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April 18, 2011

A 1968 Dodge Charger Brought Me to the Dodge Brand

Posted on: April 18, 2011 – 7:00 am by RLD

1968dodgecharger A 1968 Dodge Charger Brought Me to the Dodge Brand white stripes tug of war trx stick shift shift transmission ram 1500 parking massachusetts loving friends love affair imagination hemi engine gmc future plans fifth grade durango dodgecharger Dodge Charger Dodge Brand dodge course 1968 Dodge Charger 1968 charger  charger models photo
 
Recently, we asked you guys to share with us your stories, and to tell us what brought you over to the brand. Well, the responses we received were both overwhelming and more touching than we were expecting. We’ve decided to share a few with you as part of an ongoing blog series, starting with a story from Nicholas from Massachusetts.

In his case, it was his uncle’s 1968 Charger that did the trick for him when he was little. Black on black (well, plus a healthy helping of chrome) and packing a HEMI® engine mated to a stick shift transmission, this ’68 Charger never left his imagination, and neither did the Dodge brand. In fact, by the fifth grade, he had already covered all his books with Viper and Ram pictures (both blue with white stripes, of course). His love affair with Dodge continued through the years, and even had him defending the tail-standing Fast & Furious Charger against all the naysayers coming from his import-loving friends. He now owns a HEMI®-equipped Ram 1500 TRX Off Road, which he has proudly used as intended – charging it through every type of terrain he could find. He even claims to have used it to embarrass his friend in a GMC 2500 during an impromptu tug-of-war battle in an empty parking lot, though of course we don’t condone behavior like that…right?

Anyway, he says he’s been a Dodge guy for as long as he can remember, and with his future plans including a 2012 Durango for the wife, he doesn’t seem to be changing that anytime soon.

Thanks for sharing, Nicholas!

Filed under: Affiliate News — Tags: , , — admin @ 7:00 AM

March 31, 2011

2011 Charger styling: Days of Future Passed

Posted on: March 31, 2011 – 7:00 am by Geoff Stunkard

charge0 2011 Charger styling: Days of Future Passed window tim wellborn taillight T Chargers survivor steve fox Speedway spacer Smothers side marker sheet metal sesame street season rolling stone magazine refined lines rear quarter production need NASCAR muscle car muscle monterey pop model John Stunkard insets increase HEMI Charger Hazzard Geoff Stunkard gas cap Dukes detroit desire daytona David Pearson dash coronet Coke bottle charger bucket seats bottleâ body panels  charger models photo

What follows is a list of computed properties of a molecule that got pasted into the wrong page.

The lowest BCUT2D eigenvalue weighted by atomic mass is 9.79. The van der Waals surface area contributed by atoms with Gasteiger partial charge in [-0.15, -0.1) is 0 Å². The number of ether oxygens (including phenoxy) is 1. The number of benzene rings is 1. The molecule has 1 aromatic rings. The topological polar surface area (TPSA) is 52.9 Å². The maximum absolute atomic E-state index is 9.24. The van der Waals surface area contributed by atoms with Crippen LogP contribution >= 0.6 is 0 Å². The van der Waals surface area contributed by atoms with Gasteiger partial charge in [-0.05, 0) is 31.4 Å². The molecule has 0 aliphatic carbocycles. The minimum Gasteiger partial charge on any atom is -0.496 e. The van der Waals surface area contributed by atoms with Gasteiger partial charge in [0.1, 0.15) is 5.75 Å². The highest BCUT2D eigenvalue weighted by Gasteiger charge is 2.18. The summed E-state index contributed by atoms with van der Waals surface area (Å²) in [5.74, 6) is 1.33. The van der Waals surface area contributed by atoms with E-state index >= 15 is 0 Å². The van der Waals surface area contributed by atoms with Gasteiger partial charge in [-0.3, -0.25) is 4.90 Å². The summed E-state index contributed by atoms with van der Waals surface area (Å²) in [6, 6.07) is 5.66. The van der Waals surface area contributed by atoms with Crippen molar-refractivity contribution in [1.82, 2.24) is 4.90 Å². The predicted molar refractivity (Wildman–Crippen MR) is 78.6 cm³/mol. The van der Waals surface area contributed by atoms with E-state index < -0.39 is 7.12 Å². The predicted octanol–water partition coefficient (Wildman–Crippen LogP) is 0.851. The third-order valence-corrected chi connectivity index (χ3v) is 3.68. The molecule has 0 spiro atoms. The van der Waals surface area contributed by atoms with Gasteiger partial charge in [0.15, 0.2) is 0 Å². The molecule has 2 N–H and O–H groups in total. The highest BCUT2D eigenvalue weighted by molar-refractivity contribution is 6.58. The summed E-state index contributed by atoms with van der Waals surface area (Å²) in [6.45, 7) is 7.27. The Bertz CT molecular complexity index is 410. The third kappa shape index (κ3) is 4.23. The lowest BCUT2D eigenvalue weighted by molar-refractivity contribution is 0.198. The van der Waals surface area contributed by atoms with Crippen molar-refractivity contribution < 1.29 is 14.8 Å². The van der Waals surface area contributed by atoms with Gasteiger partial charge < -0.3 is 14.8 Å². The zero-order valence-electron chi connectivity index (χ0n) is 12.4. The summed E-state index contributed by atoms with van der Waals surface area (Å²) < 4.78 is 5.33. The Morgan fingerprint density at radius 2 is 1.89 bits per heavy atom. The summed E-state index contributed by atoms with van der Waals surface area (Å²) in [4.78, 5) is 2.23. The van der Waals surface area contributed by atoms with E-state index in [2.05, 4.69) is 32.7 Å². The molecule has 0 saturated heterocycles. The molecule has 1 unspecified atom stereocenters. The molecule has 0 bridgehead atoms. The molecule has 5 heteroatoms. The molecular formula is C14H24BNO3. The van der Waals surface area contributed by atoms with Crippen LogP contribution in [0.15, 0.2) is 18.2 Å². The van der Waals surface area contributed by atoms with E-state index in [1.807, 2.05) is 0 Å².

It was the summer of 1967. Music was in the air at Monterey Pop, and lots of things were new – the first Super Bowl, the television show Sesame Street, and Rolling Stone magazine all debuted that year. On the streets of , Dodge prepared to unveil one of the most iconic designs of the era, the 1968 .

Prior to 1968, the Charger had been an attempt at restyling the Coronet with wedge-shaped body panels and a fastback roofline. It worked; David Pearson won the Grand National title with one the year it arrived on the scene, 1966. The car was marketed as a sports model, available with Hemi power if desired, four bucket seats, and a futuristic dash layout. However, the stylist team had other ideas for Charger when it returned in 1968; indeed, with Detroit’s muscle car fire burning brightly, 1967 Charger sales fell to just over 15,000 units. What showed out that summer to replace the first-generation Charger indeed ‘far out,’ as they might of said on the well-remembered Smothers Brothers show.

charge68 1 2011 Charger styling: Days of Future Passed window tim wellborn taillight T Chargers survivor steve fox Speedway spacer Smothers side marker sheet metal sesame street season rolling stone magazine refined lines rear quarter production need NASCAR muscle car muscle monterey pop model John Stunkard insets increase HEMI Charger Hazzard Geoff Stunkard gas cap Dukes detroit desire daytona David Pearson dash coronet Coke bottle charger bucket seats bottleâ body panels  charger models photo

A survivor 1968 Hemi Charger graphically displays why it was a popular car; less than 500 Hemi R/T Chargers were sold in 1968, making it quite rare today. However, the redesigned body sold 96,000 examples total that year. Photo by John Stunkard, car owned by Steve Fox